Spotlight on farmed salmon
As Chile continues to recover after a serious outbreak of infectious salmon anemia (ISA), other farmed salmon-producing countries have stepped in to fill the supply gap and establish a presence and identity within the U.S. market.
“ISA had a devastating impact on Atlantic salmon” from Chile, says Jason Paine, U.S. general manager for Multiexport Foods in Miami, which imports salmon from Chile. And this year, he says, the effects are felt more intensely. In 2008, Chile exported 400,000 metric tons of Atlantic farmed salmon. Last year, those numbers fell to 200,000 metric tons, says Paine, and this year the estimate is about 80,000 to 90,000 metric tons.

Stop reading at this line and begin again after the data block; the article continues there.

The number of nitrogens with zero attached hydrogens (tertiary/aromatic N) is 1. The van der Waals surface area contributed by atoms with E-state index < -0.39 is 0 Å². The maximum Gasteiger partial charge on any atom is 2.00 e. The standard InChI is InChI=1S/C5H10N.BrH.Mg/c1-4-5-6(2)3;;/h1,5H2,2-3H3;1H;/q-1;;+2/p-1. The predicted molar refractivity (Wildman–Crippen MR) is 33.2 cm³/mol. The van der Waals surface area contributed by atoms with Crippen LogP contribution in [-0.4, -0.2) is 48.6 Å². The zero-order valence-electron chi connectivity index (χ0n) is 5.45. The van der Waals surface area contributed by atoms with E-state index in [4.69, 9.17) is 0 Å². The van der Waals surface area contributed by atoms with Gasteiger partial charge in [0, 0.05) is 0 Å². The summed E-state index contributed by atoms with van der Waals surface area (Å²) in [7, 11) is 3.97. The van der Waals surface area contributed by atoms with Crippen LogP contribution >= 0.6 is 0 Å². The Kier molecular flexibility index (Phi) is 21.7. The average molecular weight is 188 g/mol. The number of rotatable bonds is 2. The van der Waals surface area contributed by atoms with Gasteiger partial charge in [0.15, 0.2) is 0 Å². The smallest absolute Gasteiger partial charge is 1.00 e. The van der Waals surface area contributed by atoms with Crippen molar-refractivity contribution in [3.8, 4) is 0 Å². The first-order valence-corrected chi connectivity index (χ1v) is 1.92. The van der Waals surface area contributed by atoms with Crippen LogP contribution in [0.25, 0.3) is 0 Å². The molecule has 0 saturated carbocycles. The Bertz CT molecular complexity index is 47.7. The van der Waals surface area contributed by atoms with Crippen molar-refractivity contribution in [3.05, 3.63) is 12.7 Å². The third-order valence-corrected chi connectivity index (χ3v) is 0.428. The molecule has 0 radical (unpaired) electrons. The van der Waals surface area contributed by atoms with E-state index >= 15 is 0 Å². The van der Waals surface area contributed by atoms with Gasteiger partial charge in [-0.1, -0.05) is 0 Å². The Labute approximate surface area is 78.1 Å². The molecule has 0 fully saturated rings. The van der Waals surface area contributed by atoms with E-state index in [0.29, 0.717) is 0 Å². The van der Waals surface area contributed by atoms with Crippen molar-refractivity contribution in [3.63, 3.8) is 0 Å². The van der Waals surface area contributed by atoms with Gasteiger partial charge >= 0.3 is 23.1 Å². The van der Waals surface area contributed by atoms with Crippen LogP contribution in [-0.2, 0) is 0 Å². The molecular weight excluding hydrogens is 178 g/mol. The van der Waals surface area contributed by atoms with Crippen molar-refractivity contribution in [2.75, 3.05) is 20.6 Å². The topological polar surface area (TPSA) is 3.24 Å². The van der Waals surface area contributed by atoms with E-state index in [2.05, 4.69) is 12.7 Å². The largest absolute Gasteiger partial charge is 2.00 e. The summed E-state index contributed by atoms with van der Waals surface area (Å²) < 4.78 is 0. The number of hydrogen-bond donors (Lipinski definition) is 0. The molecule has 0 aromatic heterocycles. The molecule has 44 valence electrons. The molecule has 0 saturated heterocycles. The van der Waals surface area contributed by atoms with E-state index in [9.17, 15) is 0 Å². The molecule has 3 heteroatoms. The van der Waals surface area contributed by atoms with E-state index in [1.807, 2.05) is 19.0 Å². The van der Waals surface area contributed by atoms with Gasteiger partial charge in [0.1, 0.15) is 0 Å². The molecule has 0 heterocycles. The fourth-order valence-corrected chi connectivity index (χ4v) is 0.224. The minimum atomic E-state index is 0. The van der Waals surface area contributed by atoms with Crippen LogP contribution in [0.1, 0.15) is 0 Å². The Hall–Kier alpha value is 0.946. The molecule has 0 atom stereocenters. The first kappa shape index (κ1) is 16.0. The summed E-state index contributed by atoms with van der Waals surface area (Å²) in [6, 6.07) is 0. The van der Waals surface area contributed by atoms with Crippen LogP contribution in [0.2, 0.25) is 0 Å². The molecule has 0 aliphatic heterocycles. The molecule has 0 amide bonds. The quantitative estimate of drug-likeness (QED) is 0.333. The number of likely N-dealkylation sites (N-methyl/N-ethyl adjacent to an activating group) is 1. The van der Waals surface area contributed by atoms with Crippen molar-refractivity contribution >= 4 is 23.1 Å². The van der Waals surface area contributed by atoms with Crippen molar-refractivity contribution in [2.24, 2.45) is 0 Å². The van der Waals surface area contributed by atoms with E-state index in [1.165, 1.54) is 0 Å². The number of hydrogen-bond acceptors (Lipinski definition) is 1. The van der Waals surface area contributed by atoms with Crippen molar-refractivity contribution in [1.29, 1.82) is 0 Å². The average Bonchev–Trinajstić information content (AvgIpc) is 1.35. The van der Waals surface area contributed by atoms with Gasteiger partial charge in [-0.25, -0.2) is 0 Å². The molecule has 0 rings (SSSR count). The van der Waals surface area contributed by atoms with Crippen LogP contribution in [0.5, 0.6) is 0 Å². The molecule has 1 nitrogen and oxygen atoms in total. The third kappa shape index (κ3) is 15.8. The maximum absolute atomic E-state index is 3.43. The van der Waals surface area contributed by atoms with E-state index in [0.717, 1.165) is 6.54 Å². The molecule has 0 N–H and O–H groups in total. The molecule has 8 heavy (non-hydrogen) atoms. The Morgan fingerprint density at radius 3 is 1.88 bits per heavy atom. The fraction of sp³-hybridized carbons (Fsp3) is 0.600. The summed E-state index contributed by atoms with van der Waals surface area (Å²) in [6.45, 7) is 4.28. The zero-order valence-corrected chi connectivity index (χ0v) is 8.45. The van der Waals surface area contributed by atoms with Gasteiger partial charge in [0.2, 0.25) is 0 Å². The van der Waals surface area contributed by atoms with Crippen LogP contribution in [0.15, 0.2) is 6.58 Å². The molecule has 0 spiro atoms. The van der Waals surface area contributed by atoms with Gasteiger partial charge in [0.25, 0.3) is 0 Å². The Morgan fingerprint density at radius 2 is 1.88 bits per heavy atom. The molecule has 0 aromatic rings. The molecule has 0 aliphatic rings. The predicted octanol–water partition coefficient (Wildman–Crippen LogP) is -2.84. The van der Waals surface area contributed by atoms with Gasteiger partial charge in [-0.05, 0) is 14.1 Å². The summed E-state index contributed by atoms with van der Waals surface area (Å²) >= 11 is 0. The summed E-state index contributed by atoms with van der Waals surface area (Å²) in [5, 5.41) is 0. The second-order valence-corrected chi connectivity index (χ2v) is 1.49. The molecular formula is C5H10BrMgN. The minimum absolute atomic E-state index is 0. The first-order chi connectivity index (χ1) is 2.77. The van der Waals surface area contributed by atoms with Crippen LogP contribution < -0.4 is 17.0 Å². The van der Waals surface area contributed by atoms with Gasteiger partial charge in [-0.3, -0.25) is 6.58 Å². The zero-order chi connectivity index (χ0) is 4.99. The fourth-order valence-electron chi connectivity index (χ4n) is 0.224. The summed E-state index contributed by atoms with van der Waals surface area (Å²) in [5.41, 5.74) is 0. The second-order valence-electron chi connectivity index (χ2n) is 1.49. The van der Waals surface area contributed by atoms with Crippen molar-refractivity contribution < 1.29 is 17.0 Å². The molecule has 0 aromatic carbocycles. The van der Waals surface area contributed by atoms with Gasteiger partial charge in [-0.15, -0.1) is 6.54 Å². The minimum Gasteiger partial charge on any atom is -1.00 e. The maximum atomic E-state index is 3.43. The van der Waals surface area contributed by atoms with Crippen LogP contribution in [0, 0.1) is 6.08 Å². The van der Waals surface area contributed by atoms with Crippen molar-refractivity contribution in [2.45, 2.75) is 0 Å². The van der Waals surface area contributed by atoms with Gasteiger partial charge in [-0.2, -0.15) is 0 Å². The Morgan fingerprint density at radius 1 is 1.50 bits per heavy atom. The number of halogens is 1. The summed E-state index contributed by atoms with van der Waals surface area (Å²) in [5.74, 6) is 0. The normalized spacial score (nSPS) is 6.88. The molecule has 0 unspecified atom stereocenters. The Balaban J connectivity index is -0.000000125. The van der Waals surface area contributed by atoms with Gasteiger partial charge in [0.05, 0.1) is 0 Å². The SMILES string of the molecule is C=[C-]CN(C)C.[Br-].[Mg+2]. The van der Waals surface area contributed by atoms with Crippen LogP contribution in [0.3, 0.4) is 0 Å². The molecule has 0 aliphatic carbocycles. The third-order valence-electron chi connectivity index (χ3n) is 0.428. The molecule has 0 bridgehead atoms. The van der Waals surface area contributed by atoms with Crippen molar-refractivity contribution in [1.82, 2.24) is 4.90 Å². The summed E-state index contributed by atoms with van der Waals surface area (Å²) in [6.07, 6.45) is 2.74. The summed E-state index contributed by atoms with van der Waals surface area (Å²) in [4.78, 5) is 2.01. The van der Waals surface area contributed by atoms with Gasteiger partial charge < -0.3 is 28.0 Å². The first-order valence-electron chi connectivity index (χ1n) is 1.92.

The supply constraint has resulted in higher prices for all product that is coming to the United States, notes Paine. In January 2009, the wholesale price for trimmed salmon fillets was $3 per pound, f.o.b. Miami, but that has since risen to $6, and was likely to remain firm throughout the summer months, he says.
Even with the onset of the wild salmon season, Paine says there was no reason to expect farmed salmon prices to weaken.
To read the rest of the story on farmed salmon, click here. Written by SeaFood Business Contributing Editor Joanne Friedrick, the story ran in the July issue of SeaFood Business magazine.All Supply & Trade stories >